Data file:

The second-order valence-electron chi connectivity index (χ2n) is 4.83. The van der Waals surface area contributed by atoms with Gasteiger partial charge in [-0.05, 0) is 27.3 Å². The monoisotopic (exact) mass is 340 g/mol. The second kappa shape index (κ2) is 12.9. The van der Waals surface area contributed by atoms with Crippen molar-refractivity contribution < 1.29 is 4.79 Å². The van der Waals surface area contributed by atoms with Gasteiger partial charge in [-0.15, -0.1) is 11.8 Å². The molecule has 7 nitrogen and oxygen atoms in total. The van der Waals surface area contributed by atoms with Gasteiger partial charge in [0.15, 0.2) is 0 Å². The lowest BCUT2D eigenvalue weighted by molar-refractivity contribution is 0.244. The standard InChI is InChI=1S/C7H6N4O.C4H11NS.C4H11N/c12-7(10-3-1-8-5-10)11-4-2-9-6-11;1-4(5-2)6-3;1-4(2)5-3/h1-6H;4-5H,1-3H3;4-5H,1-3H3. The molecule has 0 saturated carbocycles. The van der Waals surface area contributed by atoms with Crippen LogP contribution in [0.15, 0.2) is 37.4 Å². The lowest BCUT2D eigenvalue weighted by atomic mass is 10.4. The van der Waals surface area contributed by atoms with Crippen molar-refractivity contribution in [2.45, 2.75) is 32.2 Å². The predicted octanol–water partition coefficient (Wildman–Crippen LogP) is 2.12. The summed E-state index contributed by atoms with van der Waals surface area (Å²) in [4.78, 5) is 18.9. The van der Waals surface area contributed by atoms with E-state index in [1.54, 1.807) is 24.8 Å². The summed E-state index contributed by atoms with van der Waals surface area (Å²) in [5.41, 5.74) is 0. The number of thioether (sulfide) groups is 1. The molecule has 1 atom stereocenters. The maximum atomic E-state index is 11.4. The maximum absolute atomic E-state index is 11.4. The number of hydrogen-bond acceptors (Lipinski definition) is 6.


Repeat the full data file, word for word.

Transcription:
The second-order valence-electron chi connectivity index (χ2n) is 4.83. The van der Waals surface area contributed by atoms with Gasteiger partial charge in [-0.05, 0) is 27.3 Å². The monoisotopic (exact) mass is 340 g/mol. The second kappa shape index (κ2) is 12.9. The van der Waals surface area contributed by atoms with Crippen molar-refractivity contribution < 1.29 is 4.79 Å². The van der Waals surface area contributed by atoms with Gasteiger partial charge in [-0.15, -0.1) is 11.8 Å². The molecule has 7 nitrogen and oxygen atoms in total. The van der Waals surface area contributed by atoms with Gasteiger partial charge in [0.15, 0.2) is 0 Å². The lowest BCUT2D eigenvalue weighted by molar-refractivity contribution is 0.244. The standard InChI is InChI=1S/C7H6N4O.C4H11NS.C4H11N/c12-7(10-3-1-8-5-10)11-4-2-9-6-11;1-4(5-2)6-3;1-4(2)5-3/h1-6H;4-5H,1-3H3;4-5H,1-3H3. The molecule has 0 saturated carbocycles. The van der Waals surface area contributed by atoms with Crippen LogP contribution in [0.15, 0.2) is 37.4 Å². The lowest BCUT2D eigenvalue weighted by atomic mass is 10.4. The van der Waals surface area contributed by atoms with Crippen molar-refractivity contribution in [2.45, 2.75) is 32.2 Å². The predicted octanol–water partition coefficient (Wildman–Crippen LogP) is 2.12. The summed E-state index contributed by atoms with van der Waals surface area (Å²) in [4.78, 5) is 18.9. The van der Waals surface area contributed by atoms with E-state index in [1.54, 1.807) is 24.8 Å². The summed E-state index contributed by atoms with van der Waals surface area (Å²) in [5.41, 5.74) is 0. The number of thioether (sulfide) groups is 1. The molecule has 1 atom stereocenters. The maximum atomic E-state index is 11.4. The maximum absolute atomic E-state index is 11.4. The number of hydrogen-bond acceptors (Lipinski definition) is 6.